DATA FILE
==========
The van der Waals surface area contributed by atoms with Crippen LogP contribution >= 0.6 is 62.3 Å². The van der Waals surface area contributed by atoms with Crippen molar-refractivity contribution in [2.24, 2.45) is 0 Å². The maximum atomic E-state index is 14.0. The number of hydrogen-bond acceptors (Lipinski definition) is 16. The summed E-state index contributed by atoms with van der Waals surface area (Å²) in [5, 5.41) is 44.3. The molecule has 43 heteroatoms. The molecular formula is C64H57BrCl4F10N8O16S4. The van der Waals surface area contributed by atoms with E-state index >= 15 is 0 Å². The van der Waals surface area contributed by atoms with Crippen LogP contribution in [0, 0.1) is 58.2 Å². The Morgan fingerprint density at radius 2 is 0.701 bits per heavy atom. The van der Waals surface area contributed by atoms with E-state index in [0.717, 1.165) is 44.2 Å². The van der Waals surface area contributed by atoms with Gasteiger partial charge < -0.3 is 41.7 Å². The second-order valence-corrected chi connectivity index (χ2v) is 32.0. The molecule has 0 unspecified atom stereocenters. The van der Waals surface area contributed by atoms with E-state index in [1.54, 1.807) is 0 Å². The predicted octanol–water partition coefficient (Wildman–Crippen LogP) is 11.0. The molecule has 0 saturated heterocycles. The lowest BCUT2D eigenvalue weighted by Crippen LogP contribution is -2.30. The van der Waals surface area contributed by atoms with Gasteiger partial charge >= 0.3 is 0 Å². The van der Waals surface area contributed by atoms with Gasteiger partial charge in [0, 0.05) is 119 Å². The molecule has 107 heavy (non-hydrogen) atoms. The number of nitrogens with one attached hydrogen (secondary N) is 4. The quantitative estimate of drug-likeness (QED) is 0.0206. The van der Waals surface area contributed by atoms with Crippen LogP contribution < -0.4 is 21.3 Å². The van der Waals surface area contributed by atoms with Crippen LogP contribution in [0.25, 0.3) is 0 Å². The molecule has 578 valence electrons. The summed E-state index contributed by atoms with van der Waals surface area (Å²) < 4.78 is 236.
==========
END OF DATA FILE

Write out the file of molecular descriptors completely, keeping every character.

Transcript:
The van der Waals surface area contributed by atoms with Crippen LogP contribution >= 0.6 is 62.3 Å². The van der Waals surface area contributed by atoms with Crippen molar-refractivity contribution in [2.24, 2.45) is 0 Å². The maximum atomic E-state index is 14.0. The number of hydrogen-bond acceptors (Lipinski definition) is 16. The summed E-state index contributed by atoms with van der Waals surface area (Å²) in [5, 5.41) is 44.3. The molecule has 43 heteroatoms. The molecular formula is C64H57BrCl4F10N8O16S4. The van der Waals surface area contributed by atoms with E-state index >= 15 is 0 Å². The van der Waals surface area contributed by atoms with Crippen LogP contribution in [0, 0.1) is 58.2 Å². The Morgan fingerprint density at radius 2 is 0.701 bits per heavy atom. The van der Waals surface area contributed by atoms with E-state index in [0.717, 1.165) is 44.2 Å². The van der Waals surface area contributed by atoms with Gasteiger partial charge < -0.3 is 41.7 Å². The second-order valence-corrected chi connectivity index (χ2v) is 32.0. The molecule has 0 unspecified atom stereocenters. The van der Waals surface area contributed by atoms with E-state index in [1.54, 1.807) is 0 Å². The predicted octanol–water partition coefficient (Wildman–Crippen LogP) is 11.0. The molecule has 0 saturated heterocycles. The lowest BCUT2D eigenvalue weighted by Crippen LogP contribution is -2.30. The van der Waals surface area contributed by atoms with Gasteiger partial charge >= 0.3 is 0 Å². The van der Waals surface area contributed by atoms with Gasteiger partial charge in [0, 0.05) is 119 Å². The molecule has 107 heavy (non-hydrogen) atoms. The number of nitrogens with one attached hydrogen (secondary N) is 4. The quantitative estimate of drug-likeness (QED) is 0.0206. The van der Waals surface area contributed by atoms with Crippen LogP contribution < -0.4 is 21.3 Å². The van der Waals surface area contributed by atoms with Crippen LogP contribution in [0.25, 0.3) is 0 Å². The molecule has 578 valence electrons. The summed E-state index contributed by atoms with van der Waals surface area (Å²) < 4.78 is 236.